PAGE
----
Too often lumped as a quality of weakness, Meek Leadership has secret powers!
So what is the word “meek” about and how can it be so influential?
My leadership professor, Tim Valentino, wrote some comments I’d like to share with you.
(You can read more of Tim at his blog)
Leadership and Meekness?
The biblical word for this is “meek” (praus). A related word is “gentle” (prautes).
The semantic range of this word cluster includes the following: humble, gentle, considerate, unassuming, courteous, and restrained. In some contexts it means, “the absence of pretension.” By way of contrast, it’s the opposite of harsh, arrogant, or braggadocios.
As used outside the New Testament, this word has in it the idea of “lying low.” It was a word originally used, for example, to describe a low-lying river—one that cut through a valley. A river, of course, is a powerful thing, but a low-lying river is one that doesn’t impose its power on you. You have to go out of your way to go see it because it’s unobtrusive.
It’s important to keep in mind, I think, that “meek” does not mean “weak.” Unfortunately, these two words rhyme in English, but they are not synonymous. Nor does this word mean timid, shy, bashful, cowardly, indecisive, or unwilling to serve. Perhaps the best definition comes from William Barclay, who defined meekness as “power under control.”
Again, as used outside the Bible in the first century, this word referred to:
• Tame animals (cf. an elephant with its foot on a circus lady)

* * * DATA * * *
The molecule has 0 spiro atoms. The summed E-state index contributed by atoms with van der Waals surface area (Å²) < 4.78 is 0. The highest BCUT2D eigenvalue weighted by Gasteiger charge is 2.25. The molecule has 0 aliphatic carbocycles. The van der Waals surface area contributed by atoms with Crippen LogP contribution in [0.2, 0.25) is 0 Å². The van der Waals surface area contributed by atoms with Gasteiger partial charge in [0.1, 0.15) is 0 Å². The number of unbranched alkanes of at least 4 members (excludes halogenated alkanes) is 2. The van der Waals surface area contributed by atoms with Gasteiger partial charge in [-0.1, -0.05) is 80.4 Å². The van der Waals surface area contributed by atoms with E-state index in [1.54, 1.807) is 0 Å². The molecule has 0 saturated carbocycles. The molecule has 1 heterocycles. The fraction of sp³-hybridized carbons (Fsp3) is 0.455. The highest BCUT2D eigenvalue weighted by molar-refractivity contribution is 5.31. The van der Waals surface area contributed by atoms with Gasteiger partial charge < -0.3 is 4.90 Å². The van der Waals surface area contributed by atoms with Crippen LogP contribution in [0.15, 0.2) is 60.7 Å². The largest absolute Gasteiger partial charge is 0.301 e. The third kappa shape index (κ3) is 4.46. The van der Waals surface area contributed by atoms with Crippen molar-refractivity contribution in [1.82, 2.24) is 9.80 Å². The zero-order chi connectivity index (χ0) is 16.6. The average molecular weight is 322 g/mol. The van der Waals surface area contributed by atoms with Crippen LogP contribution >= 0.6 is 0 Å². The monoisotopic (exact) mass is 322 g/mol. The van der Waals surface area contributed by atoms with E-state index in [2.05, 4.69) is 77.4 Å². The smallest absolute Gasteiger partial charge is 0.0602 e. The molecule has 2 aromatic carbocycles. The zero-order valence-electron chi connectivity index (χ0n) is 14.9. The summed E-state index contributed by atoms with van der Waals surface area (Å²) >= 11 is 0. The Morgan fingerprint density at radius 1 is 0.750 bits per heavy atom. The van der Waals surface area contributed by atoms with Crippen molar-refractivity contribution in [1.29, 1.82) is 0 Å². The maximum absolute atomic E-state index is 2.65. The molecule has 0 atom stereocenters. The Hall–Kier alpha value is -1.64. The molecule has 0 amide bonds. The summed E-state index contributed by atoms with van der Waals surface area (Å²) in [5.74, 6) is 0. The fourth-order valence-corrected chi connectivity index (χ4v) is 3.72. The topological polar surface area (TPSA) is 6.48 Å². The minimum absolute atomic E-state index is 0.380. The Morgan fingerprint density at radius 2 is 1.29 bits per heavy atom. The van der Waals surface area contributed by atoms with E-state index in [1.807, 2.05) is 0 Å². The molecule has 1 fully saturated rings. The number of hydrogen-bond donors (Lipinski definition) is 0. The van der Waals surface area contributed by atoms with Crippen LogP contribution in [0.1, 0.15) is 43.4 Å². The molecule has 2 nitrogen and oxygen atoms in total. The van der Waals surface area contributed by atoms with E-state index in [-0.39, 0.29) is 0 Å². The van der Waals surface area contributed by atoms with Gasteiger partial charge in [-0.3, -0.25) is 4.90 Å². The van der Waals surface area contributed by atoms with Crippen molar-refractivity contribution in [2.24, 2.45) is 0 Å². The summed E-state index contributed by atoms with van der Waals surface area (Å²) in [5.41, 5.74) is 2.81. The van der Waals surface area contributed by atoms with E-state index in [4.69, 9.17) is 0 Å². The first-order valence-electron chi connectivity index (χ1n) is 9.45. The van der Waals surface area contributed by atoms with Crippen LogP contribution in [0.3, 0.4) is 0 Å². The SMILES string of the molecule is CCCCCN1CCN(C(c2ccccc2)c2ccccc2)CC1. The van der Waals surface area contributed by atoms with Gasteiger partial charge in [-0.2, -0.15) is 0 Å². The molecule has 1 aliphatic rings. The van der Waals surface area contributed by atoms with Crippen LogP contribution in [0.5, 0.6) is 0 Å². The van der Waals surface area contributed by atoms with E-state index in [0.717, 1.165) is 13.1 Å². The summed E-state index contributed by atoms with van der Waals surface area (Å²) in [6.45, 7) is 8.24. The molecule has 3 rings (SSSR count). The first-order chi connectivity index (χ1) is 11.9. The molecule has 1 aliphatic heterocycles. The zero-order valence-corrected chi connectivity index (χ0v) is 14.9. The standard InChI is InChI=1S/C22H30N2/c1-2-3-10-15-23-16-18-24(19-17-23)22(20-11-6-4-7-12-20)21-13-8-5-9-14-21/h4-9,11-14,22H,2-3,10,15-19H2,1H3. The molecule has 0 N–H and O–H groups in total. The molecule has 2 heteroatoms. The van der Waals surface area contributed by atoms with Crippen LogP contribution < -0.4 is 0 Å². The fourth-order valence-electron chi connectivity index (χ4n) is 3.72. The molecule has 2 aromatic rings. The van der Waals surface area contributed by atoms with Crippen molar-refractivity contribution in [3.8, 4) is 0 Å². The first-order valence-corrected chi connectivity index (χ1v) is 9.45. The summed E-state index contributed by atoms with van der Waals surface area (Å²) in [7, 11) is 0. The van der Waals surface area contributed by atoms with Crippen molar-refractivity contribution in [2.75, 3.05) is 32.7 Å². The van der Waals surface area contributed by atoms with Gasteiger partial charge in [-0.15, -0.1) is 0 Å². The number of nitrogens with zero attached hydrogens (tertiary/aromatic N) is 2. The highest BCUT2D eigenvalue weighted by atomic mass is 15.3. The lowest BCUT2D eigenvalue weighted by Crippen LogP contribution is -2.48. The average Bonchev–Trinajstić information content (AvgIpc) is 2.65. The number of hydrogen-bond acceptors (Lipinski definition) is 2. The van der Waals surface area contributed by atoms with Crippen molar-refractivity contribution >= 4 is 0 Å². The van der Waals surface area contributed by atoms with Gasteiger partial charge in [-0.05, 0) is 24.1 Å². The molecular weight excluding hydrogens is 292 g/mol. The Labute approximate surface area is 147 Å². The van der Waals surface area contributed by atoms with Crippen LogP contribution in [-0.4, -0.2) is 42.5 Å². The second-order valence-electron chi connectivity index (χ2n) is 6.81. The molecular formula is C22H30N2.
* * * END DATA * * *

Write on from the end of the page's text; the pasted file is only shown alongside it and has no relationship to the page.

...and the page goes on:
• Soothing medicine (cf. buffered aspirin or anti-anxiety drugs)
• A gentle breeze (cf. not a tornado, but wind that is refreshing to the body)
All of these items can have tremendous, destructive power, but “meekness” brings them under control to serve a good purpose. Significantly, Jesus, who has all authority in heaven and earth, quintessentially displays meekness. He said in Matthew 11:29:
“Come to me, all you who are weary and burdened, and I will give you rest. Take my yoke upon you and learn from me, for I am gentle and humble in heart, and you will find rest for your souls. For my yoke is easy and my burden is light.”
Jesus, of course, was a great leader. He was also meek. Apparently God thinks the two should go together.
Questions to ponder:
§ Do you know anyone who is powerful yet meek?
§ Do you know anyone who is authoritative yet gentle?
§ Could your leadership be described as “meek” in the sense used here?
§ How would our work environments improve if our leaders were meek?